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  • argon flow setting

    When I went to school for tig welding my instructors had me use nothing but a gas lense. I am now in a situation where I need to use a standard body non gas lense. Will it require less cfh. I normally use around 12 to 15 cfh with the gas lense.

  • #2
    Try it at 12 to 15, then kick it up a little. The gas lense is great for pulling your tungsten out more than normal, as well as the other benefits.

    A more needle like tungsten grind helps as well.
    Nothing welded, Nothing gained

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    • #3
      We run ours at 30. Although I've seen a lot of posts that use 25.

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      • #4
        I run between 10-20 depending. For a non gas lens setup 15-20 will be fine. Much more and you can start to pull oxygen into the weld area.

        -Dan
        Owner
        DW Metalworks LLC
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        • #5
          Originally posted by striker12300 View Post
          We run ours at 30. Although I've seen a lot of posts that use 25.
          I would rethink 25 to 30 cfh. It takes a good amount of energy to produce your argon, and that means money. I just put a gas lense on my DX200 with air cooled torch and pulled my gas flow down to 10cfh. Otherwise I was running a 12 to 15 cfh with the standard collet body.

          At work, We run maximum 20 cfh on our 4 Dynasty 350s, welding 1" to 1" alum plate and bar, and #8 cups. Only do I run 25cfh on my CobraMig and MillerMatic 350P, both using alum wire.
          Nothing welded, Nothing gained

          Miller Dynasty700DX
          3 ea. Miller Dynasty350DX
          Miller Dynasty200DX
          ThermalArc 400 GTSW
          MillerMatic350P
          MillerMatic200 with spoolgun
          MKCobraMig260
          Lincoln SP-170T
          Linde UCC305 (sold 2011)
          Hypertherm 1250
          Hypertherm 800
          PlasmaCam CNC cutter
          Fadal Toolroom CNC Mill
          SiberHegner CNC Mill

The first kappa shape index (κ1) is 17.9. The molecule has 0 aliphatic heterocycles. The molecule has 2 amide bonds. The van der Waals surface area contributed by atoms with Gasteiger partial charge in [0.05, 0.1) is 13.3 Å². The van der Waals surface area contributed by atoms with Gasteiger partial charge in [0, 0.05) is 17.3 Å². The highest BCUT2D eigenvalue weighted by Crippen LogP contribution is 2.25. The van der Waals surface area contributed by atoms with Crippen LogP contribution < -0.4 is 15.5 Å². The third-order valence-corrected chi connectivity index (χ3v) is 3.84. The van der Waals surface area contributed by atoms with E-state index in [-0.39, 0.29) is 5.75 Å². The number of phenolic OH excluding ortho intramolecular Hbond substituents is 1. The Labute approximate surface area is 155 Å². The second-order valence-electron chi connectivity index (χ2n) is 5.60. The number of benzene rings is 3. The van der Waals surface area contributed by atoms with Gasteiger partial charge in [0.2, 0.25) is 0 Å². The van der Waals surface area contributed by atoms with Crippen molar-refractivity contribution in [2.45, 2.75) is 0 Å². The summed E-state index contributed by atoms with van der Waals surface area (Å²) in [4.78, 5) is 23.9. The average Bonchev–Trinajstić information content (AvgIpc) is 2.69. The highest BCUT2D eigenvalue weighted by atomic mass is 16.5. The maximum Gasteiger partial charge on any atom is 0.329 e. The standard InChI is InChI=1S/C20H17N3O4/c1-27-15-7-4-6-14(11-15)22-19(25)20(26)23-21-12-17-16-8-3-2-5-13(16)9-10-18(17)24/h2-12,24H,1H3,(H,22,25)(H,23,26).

2 ea. Bridgeport
          LeBlond 15" Lathe
          Haberle 18" Cold Saw
          Doringer 14" Cold Saw
          6 foot x 12 foot Mojave granite

          Comment


          • #6
            1. Your "instructor" should have taught you how to determine your optimal flow rate. Don't know how you expect anyone else to tell you where to set your flow rate. Depends on the situation.

            2. Some posters must either work for the "gas supplier" or don't know jack about tig welding. Too much gas flow can be just as bad or worse than not enough.

            Depending on cup size, stickout, etc keep dropping your flow rate by about 2CFH until you start to see porosity in your "test bead". Bump it back up till the porosity disappears. That's your base. I normally run about 3-5CFH higher than my base.

            Using helium or a helium/argon mix is going to require a much higher flow rate due to the specific gravity (lighter than air) of the He.
            Syncrowave 250 DX Tigrunner
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            • #7
              Originally posted by striker12300 View Post
              We run ours at 30. Although I've seen a lot of posts that use 25.
              On TIG? That sounds like numbers usually reserved for MIG.

              For steel you can get away with less flow. With aluminum I dial in 5 cfh more.

              #7-#8 cup just about 15 for steel - maybe as high as 22 for aluminum.

              #5-#6 is more like 12 cfh for steel - right in the middle between 15-20 for aluminum.

              You can of course get even larger cups, just need to adjust flow accordingly. Miller does have on-line calculator that will give you a starting point to try.

              For non gas lens, use the same flow numbers, just remember to keep the tungsten stickout less than the nozzle diameter. #8 cup is 8/16ths of an inch or 1/2 inch. The less stickout the better.

              I try to use #7 cup for aluminum (I actually don't have a #8 right now) and #6 for steel. I have #4 and #5's available but they pretty much look brand spanking new.

              For each tungsten I have the normal, non gas lens collets and holders. I hardly ever use them. I have one use for them and it has to do with burning off zinc where I can't grind - the spatter would (and has) destroyed a gas lens (at least the outer screen).

              I had an older torch that you couldn't buy a lens for, replaced it pretty much as soon as I found out about gas lenses.
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              • #8
                Originally posted by SundownIII View Post
                1. Your "instructor" should have taught you how to determine your optimal flow rate. Don't know how you expect anyone else to tell you where to set your flow rate. Depends on the situation.